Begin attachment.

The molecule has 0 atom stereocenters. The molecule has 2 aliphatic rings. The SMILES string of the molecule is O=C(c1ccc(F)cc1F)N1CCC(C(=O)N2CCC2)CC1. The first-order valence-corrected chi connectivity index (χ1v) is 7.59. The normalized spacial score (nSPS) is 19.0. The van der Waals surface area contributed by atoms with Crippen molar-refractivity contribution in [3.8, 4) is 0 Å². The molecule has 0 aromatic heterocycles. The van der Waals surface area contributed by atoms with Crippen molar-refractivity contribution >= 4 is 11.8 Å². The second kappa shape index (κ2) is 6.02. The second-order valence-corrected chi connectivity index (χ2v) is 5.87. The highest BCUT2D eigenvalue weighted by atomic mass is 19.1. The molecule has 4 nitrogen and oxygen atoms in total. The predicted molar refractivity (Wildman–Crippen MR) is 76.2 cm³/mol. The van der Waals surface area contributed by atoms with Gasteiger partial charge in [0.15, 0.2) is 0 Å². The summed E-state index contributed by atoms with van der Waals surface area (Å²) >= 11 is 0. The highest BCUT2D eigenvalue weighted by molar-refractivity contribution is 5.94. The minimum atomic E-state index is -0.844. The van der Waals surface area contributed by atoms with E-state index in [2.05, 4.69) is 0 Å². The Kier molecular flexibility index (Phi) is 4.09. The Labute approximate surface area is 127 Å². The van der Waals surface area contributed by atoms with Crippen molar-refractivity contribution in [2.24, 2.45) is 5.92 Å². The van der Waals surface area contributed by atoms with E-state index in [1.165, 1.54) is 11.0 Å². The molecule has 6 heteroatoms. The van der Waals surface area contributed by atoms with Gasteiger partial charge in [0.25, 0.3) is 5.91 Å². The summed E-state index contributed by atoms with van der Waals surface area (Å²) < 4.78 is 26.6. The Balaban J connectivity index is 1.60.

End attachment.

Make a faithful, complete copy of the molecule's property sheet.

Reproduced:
The molecule has 0 atom stereocenters. The molecule has 2 aliphatic rings. The SMILES string of the molecule is O=C(c1ccc(F)cc1F)N1CCC(C(=O)N2CCC2)CC1. The first-order valence-corrected chi connectivity index (χ1v) is 7.59. The normalized spacial score (nSPS) is 19.0. The van der Waals surface area contributed by atoms with Crippen molar-refractivity contribution in [3.8, 4) is 0 Å². The molecule has 0 aromatic heterocycles. The van der Waals surface area contributed by atoms with Crippen molar-refractivity contribution >= 4 is 11.8 Å². The second kappa shape index (κ2) is 6.02. The second-order valence-corrected chi connectivity index (χ2v) is 5.87. The highest BCUT2D eigenvalue weighted by atomic mass is 19.1. The molecule has 4 nitrogen and oxygen atoms in total. The predicted molar refractivity (Wildman–Crippen MR) is 76.2 cm³/mol. The van der Waals surface area contributed by atoms with Gasteiger partial charge in [0.15, 0.2) is 0 Å². The summed E-state index contributed by atoms with van der Waals surface area (Å²) >= 11 is 0. The highest BCUT2D eigenvalue weighted by molar-refractivity contribution is 5.94. The minimum atomic E-state index is -0.844. The van der Waals surface area contributed by atoms with E-state index in [2.05, 4.69) is 0 Å². The Kier molecular flexibility index (Phi) is 4.09. The Labute approximate surface area is 127 Å². The van der Waals surface area contributed by atoms with Crippen molar-refractivity contribution in [2.24, 2.45) is 5.92 Å². The van der Waals surface area contributed by atoms with E-state index in [1.165, 1.54) is 11.0 Å². The molecule has 6 heteroatoms. The van der Waals surface area contributed by atoms with Gasteiger partial charge in [0.25, 0.3) is 5.91 Å². The summed E-state index contributed by atoms with van der Waals surface area (Å²) < 4.78 is 26.6. The Balaban J connectivity index is 1.60.